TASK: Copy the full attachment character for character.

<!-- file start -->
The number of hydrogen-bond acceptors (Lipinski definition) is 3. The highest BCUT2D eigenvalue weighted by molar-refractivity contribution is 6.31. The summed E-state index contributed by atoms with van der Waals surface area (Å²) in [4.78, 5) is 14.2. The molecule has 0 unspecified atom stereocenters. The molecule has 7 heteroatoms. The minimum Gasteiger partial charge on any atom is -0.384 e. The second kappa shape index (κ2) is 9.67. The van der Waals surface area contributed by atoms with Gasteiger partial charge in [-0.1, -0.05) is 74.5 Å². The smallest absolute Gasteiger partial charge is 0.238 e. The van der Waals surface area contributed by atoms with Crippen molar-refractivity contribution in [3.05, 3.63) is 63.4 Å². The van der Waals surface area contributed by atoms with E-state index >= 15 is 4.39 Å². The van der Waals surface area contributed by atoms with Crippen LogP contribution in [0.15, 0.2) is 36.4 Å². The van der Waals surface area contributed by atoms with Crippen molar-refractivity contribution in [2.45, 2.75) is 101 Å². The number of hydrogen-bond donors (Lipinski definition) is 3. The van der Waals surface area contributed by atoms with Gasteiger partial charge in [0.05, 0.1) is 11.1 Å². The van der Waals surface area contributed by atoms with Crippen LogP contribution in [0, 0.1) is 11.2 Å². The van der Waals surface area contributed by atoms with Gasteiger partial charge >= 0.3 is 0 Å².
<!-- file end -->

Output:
The number of hydrogen-bond acceptors (Lipinski definition) is 3. The highest BCUT2D eigenvalue weighted by molar-refractivity contribution is 6.31. The summed E-state index contributed by atoms with van der Waals surface area (Å²) in [4.78, 5) is 14.2. The molecule has 0 unspecified atom stereocenters. The molecule has 7 heteroatoms. The minimum Gasteiger partial charge on any atom is -0.384 e. The second kappa shape index (κ2) is 9.67. The van der Waals surface area contributed by atoms with Gasteiger partial charge in [-0.1, -0.05) is 74.5 Å². The smallest absolute Gasteiger partial charge is 0.238 e. The van der Waals surface area contributed by atoms with Crippen molar-refractivity contribution in [3.05, 3.63) is 63.4 Å². The van der Waals surface area contributed by atoms with E-state index >= 15 is 4.39 Å². The van der Waals surface area contributed by atoms with Crippen LogP contribution in [0.15, 0.2) is 36.4 Å². The van der Waals surface area contributed by atoms with Crippen molar-refractivity contribution in [2.45, 2.75) is 101 Å². The number of hydrogen-bond donors (Lipinski definition) is 3. The van der Waals surface area contributed by atoms with Gasteiger partial charge in [0.05, 0.1) is 11.1 Å². The van der Waals surface area contributed by atoms with Crippen LogP contribution in [0, 0.1) is 11.2 Å². The van der Waals surface area contributed by atoms with Gasteiger partial charge >= 0.3 is 0 Å².